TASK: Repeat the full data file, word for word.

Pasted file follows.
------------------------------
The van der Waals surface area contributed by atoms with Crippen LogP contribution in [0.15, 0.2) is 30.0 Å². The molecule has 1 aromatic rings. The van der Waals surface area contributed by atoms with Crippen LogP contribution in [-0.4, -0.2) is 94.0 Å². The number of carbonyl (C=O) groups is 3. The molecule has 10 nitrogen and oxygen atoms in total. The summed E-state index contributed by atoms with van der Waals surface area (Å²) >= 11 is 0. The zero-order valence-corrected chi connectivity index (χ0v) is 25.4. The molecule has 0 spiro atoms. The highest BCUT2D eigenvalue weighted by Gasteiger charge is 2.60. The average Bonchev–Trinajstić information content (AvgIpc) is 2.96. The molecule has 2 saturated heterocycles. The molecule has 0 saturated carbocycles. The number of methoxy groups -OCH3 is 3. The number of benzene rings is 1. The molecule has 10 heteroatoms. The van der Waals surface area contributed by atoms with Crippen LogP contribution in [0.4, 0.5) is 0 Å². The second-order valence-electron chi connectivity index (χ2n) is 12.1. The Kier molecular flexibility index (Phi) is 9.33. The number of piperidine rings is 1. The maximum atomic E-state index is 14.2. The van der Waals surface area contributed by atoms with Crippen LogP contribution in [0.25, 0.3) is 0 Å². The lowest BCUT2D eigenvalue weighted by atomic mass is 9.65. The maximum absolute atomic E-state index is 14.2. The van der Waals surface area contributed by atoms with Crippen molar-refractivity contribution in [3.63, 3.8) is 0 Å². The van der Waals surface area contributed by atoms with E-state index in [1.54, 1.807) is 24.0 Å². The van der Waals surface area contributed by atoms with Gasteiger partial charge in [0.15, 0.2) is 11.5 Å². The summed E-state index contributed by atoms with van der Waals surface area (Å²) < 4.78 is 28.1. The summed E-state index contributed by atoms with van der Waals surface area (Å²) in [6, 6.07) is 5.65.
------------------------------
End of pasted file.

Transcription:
The van der Waals surface area contributed by atoms with Crippen LogP contribution in [0.15, 0.2) is 30.0 Å². The molecule has 1 aromatic rings. The van der Waals surface area contributed by atoms with Crippen LogP contribution in [-0.4, -0.2) is 94.0 Å². The number of carbonyl (C=O) groups is 3. The molecule has 10 nitrogen and oxygen atoms in total. The summed E-state index contributed by atoms with van der Waals surface area (Å²) >= 11 is 0. The zero-order valence-corrected chi connectivity index (χ0v) is 25.4. The molecule has 0 spiro atoms. The highest BCUT2D eigenvalue weighted by Gasteiger charge is 2.60. The average Bonchev–Trinajstić information content (AvgIpc) is 2.96. The molecule has 2 saturated heterocycles. The molecule has 0 saturated carbocycles. The number of methoxy groups -OCH3 is 3. The number of benzene rings is 1. The molecule has 10 heteroatoms. The van der Waals surface area contributed by atoms with Crippen LogP contribution in [0.4, 0.5) is 0 Å². The second-order valence-electron chi connectivity index (χ2n) is 12.1. The Kier molecular flexibility index (Phi) is 9.33. The number of piperidine rings is 1. The maximum atomic E-state index is 14.2. The van der Waals surface area contributed by atoms with Crippen LogP contribution in [0.25, 0.3) is 0 Å². The lowest BCUT2D eigenvalue weighted by atomic mass is 9.65. The maximum absolute atomic E-state index is 14.2. The van der Waals surface area contributed by atoms with Crippen molar-refractivity contribution in [3.63, 3.8) is 0 Å². The van der Waals surface area contributed by atoms with E-state index in [1.54, 1.807) is 24.0 Å². The van der Waals surface area contributed by atoms with Gasteiger partial charge in [0.15, 0.2) is 11.5 Å². The summed E-state index contributed by atoms with van der Waals surface area (Å²) < 4.78 is 28.1. The summed E-state index contributed by atoms with van der Waals surface area (Å²) in [6, 6.07) is 5.65.